from The American Heritage® Dictionary of the English Language, 4th Edition

  • adj. Surpassing others; preeminent or supreme.
  • adj. Lying beyond the ordinary range of perception: "fails to achieve a transcendent significance in suffering and squalor” ( National Review).
  • adj. Philosophy Transcending the Aristotelian categories.
  • adj. Philosophy In Kant's theory of knowledge, being beyond the limits of experience and hence unknowable.
  • adj. Being above and independent of the material universe. Used of the Deity.

from Wiktionary, Creative Commons Attribution/Share-Alike License

  • adj. surpassing usual limits
  • adj. beyond the range of usual perception
  • adj. free from constraints of the material world
  • n. That which surpasses or is supereminent; something excellent.

from the GNU version of the Collaborative International Dictionary of English

  • adj. Very excellent; superior or supreme in excellence; surpassing others.
  • adj. Transcending, or reaching beyond, the limits of human knowledge; -- applied to affirmations and speculations concerning what lies beyond the reach of the human intellect.
  • n. That which surpasses or is supereminent; that which is very excellent.

from The Century Dictionary and Cyclopedia

  • In mathematics, indefinable by any combination of a finite number of equations with rational integral coefficients.
  • Surpassing; excelling; superior or supreme; extraordinary: as, transcendent worth.
  • In scholastic philos., not included under one of the ten categories; higher than the categories.
  • In Kantian philosophy, transcending experience; unrealizable in experience; not an object of possible experience.
  • Transcending the universe of matter; not essentially connected with the universe; not cosmic: as, a transcendent deity.
  • SynonymsPreëminent, surpassing, supereminent, unequaled, unparalleled, unrivaled, peerless.
  • n. That which surpasses or excels; anything greatly superior or supereminent.
  • n. In metaphysics: A reality above the categories or predicaments.
  • n. That which is altogether beyond the bounds of human cognition and thought. Compare I., 3.
  • n. In mathematics, a transcendental expression or function.

from WordNet 3.0 Copyright 2006 by Princeton University. All rights reserved.

  • adj. exceeding or surpassing usual limits especially in excellence
  • adj. beyond and outside the ordinary range of human experience or understanding


transcend +‎ -ent (Wiktionary)


  • Also talking about what he thinks is his best quality, which is his leadership, his experience on national security, and what he calls the transcendent issue that e wants voters to look to him for, and that is the war in Iraq and national security.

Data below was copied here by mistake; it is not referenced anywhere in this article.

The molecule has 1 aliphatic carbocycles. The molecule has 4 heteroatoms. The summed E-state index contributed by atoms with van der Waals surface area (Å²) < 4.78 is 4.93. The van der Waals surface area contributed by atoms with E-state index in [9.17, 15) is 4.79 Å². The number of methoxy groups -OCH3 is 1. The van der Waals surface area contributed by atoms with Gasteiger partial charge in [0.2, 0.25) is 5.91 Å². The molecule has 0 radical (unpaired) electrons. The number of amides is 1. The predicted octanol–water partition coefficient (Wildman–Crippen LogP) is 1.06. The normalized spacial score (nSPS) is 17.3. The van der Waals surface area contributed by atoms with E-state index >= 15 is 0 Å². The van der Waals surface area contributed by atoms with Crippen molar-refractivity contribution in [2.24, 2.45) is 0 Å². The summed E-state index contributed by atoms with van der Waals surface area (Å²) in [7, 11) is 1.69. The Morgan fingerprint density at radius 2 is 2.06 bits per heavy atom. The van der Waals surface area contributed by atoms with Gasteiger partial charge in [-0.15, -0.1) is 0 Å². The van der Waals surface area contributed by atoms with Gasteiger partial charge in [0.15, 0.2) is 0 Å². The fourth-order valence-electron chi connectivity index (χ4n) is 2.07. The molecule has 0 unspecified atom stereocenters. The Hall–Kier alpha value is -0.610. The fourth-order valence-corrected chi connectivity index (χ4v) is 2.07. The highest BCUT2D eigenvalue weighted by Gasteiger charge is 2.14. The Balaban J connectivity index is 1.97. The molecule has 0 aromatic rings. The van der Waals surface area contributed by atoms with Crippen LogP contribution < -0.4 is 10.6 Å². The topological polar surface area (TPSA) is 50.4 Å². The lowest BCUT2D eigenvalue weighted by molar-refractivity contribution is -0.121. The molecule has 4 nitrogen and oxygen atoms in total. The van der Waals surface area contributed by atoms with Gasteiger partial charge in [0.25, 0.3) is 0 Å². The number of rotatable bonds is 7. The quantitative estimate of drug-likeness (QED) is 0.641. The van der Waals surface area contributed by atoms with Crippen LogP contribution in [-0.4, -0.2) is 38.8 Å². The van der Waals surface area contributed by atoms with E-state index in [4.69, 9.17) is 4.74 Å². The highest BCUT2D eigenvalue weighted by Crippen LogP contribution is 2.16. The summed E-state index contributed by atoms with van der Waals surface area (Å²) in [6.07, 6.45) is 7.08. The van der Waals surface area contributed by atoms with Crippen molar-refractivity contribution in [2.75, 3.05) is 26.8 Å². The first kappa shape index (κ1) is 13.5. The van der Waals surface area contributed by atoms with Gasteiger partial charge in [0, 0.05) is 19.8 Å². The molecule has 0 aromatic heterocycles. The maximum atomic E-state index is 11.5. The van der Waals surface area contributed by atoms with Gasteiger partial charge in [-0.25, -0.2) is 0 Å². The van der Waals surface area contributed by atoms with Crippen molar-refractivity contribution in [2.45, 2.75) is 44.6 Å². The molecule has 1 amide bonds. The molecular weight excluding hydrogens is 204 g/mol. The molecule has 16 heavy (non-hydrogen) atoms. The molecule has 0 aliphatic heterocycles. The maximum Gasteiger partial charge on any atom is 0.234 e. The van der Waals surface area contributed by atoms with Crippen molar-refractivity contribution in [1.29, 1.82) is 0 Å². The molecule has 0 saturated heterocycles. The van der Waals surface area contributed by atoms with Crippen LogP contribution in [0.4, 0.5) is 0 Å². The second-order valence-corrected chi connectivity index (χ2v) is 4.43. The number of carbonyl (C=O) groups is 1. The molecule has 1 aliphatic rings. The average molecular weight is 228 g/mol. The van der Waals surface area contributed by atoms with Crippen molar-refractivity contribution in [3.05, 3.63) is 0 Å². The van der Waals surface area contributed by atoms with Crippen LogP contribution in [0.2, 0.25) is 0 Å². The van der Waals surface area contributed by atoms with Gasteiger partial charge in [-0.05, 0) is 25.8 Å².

CNN Transcript Feb 3, 2008

  • Foley is what I refer to as a transcendent performer.

  • And the trouble with modern man is that having given up the belief in transcendent things, he still has inside of himself a sense of transcendent obligations.

    Fairness and Justice « Unknowing

  • We are proud that a plant native to our country is transcendent from a commercial point of view.

    The poinsettia, Mexico's Christmas gift to the world

  • GERGEN: My sense is that we're talking here with Iran about the nuclear proliferation issue, which is a transcendent issue, long-term transcendent issue.

    CNN Transcript Aug 1, 2008

  • GERGEN: My sense is we're talking here about Iran, about the nuclear proliferation issue, which is a transcendent issue, long-term transcendent issue.

    CNN Transcript Aug 1, 2008

  • GERGEN: My sense is we're talking here about Iran, about the nuclear proliferation issue which is transcendent issue; long-term transcendent issue.

    CNN Transcript Feb 11, 2008

  • Plotinus calls the transcendent source of reality by the traditional names of the One and the Good, though he is well aware that these names, like all others, are inadequate.


  • Though he is not consistent in the use of the terms transcendent and transcendental, Kant understands by transcendent what lies beyond the limits of experience, and by transcendental he understands the non-empirical or a priori elements in our knowledge, which do not come from experience but are nevertheless, legitimately applied to the data or contents of knowledge furnished by experience.

    The Catholic Encyclopedia, Volume 15: Tournely-Zwirner

  • The terms transcendent and transcendental are used in various senses, all of which, as a rule, have antithetical reference in some way to experience or the empirical order.

    The Catholic Encyclopedia, Volume 15: Tournely-Zwirner


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